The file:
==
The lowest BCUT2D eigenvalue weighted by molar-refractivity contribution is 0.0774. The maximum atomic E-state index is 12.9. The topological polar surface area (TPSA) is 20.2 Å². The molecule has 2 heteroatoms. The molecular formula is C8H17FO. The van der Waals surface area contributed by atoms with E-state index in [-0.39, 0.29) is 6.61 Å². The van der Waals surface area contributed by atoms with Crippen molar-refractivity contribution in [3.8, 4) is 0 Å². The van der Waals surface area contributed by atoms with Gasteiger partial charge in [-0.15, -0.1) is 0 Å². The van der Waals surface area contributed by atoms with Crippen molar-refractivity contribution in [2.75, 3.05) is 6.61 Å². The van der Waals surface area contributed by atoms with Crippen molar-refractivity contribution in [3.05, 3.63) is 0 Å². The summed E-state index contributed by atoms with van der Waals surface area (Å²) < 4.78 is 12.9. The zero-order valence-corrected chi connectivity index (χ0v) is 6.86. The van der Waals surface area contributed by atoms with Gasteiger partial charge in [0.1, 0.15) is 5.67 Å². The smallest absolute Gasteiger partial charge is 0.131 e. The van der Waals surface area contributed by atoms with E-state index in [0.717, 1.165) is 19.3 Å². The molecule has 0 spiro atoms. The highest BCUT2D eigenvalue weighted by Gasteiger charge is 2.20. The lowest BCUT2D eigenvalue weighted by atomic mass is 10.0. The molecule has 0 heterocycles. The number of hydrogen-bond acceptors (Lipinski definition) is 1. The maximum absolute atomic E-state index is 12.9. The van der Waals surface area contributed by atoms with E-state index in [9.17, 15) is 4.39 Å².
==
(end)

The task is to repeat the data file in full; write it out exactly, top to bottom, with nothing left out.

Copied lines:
The lowest BCUT2D eigenvalue weighted by molar-refractivity contribution is 0.0774. The maximum atomic E-state index is 12.9. The topological polar surface area (TPSA) is 20.2 Å². The molecule has 2 heteroatoms. The molecular formula is C8H17FO. The van der Waals surface area contributed by atoms with E-state index in [-0.39, 0.29) is 6.61 Å². The van der Waals surface area contributed by atoms with Crippen molar-refractivity contribution in [3.8, 4) is 0 Å². The van der Waals surface area contributed by atoms with Gasteiger partial charge in [-0.15, -0.1) is 0 Å². The van der Waals surface area contributed by atoms with Crippen molar-refractivity contribution in [2.75, 3.05) is 6.61 Å². The van der Waals surface area contributed by atoms with Crippen molar-refractivity contribution in [3.05, 3.63) is 0 Å². The summed E-state index contributed by atoms with van der Waals surface area (Å²) < 4.78 is 12.9. The zero-order valence-corrected chi connectivity index (χ0v) is 6.86. The van der Waals surface area contributed by atoms with Gasteiger partial charge in [0.1, 0.15) is 5.67 Å². The smallest absolute Gasteiger partial charge is 0.131 e. The van der Waals surface area contributed by atoms with E-state index in [0.717, 1.165) is 19.3 Å². The molecule has 0 spiro atoms. The highest BCUT2D eigenvalue weighted by Gasteiger charge is 2.20. The lowest BCUT2D eigenvalue weighted by atomic mass is 10.0. The molecule has 0 heterocycles. The number of hydrogen-bond acceptors (Lipinski definition) is 1. The maximum absolute atomic E-state index is 12.9. The van der Waals surface area contributed by atoms with E-state index in [9.17, 15) is 4.39 Å².